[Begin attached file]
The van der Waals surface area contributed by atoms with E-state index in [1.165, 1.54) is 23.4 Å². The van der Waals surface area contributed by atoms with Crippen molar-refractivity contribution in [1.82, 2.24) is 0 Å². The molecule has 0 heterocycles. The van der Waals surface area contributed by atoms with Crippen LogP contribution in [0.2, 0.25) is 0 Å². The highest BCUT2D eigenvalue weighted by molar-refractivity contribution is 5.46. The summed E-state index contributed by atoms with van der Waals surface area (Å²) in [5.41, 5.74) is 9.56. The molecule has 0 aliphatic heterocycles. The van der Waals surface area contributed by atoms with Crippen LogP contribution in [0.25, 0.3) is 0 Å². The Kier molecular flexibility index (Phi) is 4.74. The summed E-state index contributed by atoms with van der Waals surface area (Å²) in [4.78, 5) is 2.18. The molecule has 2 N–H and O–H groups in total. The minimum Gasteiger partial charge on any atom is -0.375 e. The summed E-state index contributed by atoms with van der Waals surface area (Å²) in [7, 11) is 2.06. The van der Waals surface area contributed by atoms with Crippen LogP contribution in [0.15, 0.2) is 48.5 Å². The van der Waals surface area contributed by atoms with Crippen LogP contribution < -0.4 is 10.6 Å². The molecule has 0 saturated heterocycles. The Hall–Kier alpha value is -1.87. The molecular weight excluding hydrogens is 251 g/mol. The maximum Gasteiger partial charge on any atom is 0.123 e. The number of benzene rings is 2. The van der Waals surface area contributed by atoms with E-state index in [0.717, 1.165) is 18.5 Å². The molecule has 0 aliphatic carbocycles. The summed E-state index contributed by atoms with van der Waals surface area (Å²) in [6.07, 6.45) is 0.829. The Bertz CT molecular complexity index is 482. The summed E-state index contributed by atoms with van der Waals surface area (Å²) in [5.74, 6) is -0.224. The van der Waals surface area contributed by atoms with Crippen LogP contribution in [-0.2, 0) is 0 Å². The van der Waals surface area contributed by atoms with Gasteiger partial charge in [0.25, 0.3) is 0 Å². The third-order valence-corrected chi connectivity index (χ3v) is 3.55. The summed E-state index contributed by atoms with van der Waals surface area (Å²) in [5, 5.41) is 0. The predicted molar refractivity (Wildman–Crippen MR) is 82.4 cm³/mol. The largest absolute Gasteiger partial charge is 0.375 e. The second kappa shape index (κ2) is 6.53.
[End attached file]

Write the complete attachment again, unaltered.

The van der Waals surface area contributed by atoms with E-state index in [1.165, 1.54) is 23.4 Å². The van der Waals surface area contributed by atoms with Crippen molar-refractivity contribution in [1.82, 2.24) is 0 Å². The molecule has 0 heterocycles. The van der Waals surface area contributed by atoms with Crippen LogP contribution in [0.2, 0.25) is 0 Å². The highest BCUT2D eigenvalue weighted by molar-refractivity contribution is 5.46. The summed E-state index contributed by atoms with van der Waals surface area (Å²) in [5.41, 5.74) is 9.56. The molecule has 0 aliphatic heterocycles. The van der Waals surface area contributed by atoms with Crippen LogP contribution in [0.25, 0.3) is 0 Å². The Kier molecular flexibility index (Phi) is 4.74. The summed E-state index contributed by atoms with van der Waals surface area (Å²) in [4.78, 5) is 2.18. The molecule has 2 N–H and O–H groups in total. The minimum Gasteiger partial charge on any atom is -0.375 e. The summed E-state index contributed by atoms with van der Waals surface area (Å²) in [7, 11) is 2.06. The van der Waals surface area contributed by atoms with Crippen LogP contribution in [0.15, 0.2) is 48.5 Å². The van der Waals surface area contributed by atoms with Crippen LogP contribution < -0.4 is 10.6 Å². The molecule has 0 saturated heterocycles. The Hall–Kier alpha value is -1.87. The molecular weight excluding hydrogens is 251 g/mol. The maximum Gasteiger partial charge on any atom is 0.123 e. The number of benzene rings is 2. The van der Waals surface area contributed by atoms with E-state index in [0.717, 1.165) is 18.5 Å². The molecule has 0 aliphatic carbocycles. The summed E-state index contributed by atoms with van der Waals surface area (Å²) in [6.07, 6.45) is 0.829. The Bertz CT molecular complexity index is 482. The summed E-state index contributed by atoms with van der Waals surface area (Å²) in [5.74, 6) is -0.224. The van der Waals surface area contributed by atoms with Crippen LogP contribution in [-0.2, 0) is 0 Å². The van der Waals surface area contributed by atoms with Gasteiger partial charge in [0.25, 0.3) is 0 Å². The third-order valence-corrected chi connectivity index (χ3v) is 3.55. The summed E-state index contributed by atoms with van der Waals surface area (Å²) in [5, 5.41) is 0. The predicted molar refractivity (Wildman–Crippen MR) is 82.4 cm³/mol. The largest absolute Gasteiger partial charge is 0.375 e. The second kappa shape index (κ2) is 6.53.